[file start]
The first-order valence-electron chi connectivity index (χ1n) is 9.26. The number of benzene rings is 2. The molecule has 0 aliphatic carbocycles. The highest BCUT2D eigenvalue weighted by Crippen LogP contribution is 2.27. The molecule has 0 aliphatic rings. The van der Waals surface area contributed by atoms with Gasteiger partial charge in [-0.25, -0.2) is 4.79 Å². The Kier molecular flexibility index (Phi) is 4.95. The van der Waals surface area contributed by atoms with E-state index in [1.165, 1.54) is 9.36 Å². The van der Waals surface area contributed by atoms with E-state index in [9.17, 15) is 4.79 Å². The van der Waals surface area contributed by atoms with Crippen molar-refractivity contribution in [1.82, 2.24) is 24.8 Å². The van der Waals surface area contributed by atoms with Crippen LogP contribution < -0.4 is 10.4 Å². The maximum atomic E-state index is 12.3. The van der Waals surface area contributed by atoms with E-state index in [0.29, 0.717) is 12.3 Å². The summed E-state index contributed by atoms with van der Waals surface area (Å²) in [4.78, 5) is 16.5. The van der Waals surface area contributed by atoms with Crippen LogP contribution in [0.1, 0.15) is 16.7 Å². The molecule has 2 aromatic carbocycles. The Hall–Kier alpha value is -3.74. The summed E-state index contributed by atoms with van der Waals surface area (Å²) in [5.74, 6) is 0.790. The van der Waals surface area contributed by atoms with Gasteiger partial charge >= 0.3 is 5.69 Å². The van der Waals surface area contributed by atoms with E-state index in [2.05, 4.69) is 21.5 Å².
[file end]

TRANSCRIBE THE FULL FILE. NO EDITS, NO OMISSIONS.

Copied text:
The first-order valence-electron chi connectivity index (χ1n) is 9.26. The number of benzene rings is 2. The molecule has 0 aliphatic carbocycles. The highest BCUT2D eigenvalue weighted by Crippen LogP contribution is 2.27. The molecule has 0 aliphatic rings. The van der Waals surface area contributed by atoms with Gasteiger partial charge in [-0.25, -0.2) is 4.79 Å². The Kier molecular flexibility index (Phi) is 4.95. The van der Waals surface area contributed by atoms with E-state index in [1.165, 1.54) is 9.36 Å². The van der Waals surface area contributed by atoms with E-state index in [9.17, 15) is 4.79 Å². The van der Waals surface area contributed by atoms with Crippen molar-refractivity contribution in [1.82, 2.24) is 24.8 Å². The van der Waals surface area contributed by atoms with Crippen LogP contribution < -0.4 is 10.4 Å². The maximum atomic E-state index is 12.3. The van der Waals surface area contributed by atoms with E-state index in [0.29, 0.717) is 12.3 Å². The summed E-state index contributed by atoms with van der Waals surface area (Å²) in [4.78, 5) is 16.5. The van der Waals surface area contributed by atoms with Crippen LogP contribution in [0.1, 0.15) is 16.7 Å². The molecule has 2 aromatic carbocycles. The Hall–Kier alpha value is -3.74. The summed E-state index contributed by atoms with van der Waals surface area (Å²) in [5.74, 6) is 0.790. The van der Waals surface area contributed by atoms with Gasteiger partial charge >= 0.3 is 5.69 Å². The van der Waals surface area contributed by atoms with E-state index in [2.05, 4.69) is 21.5 Å².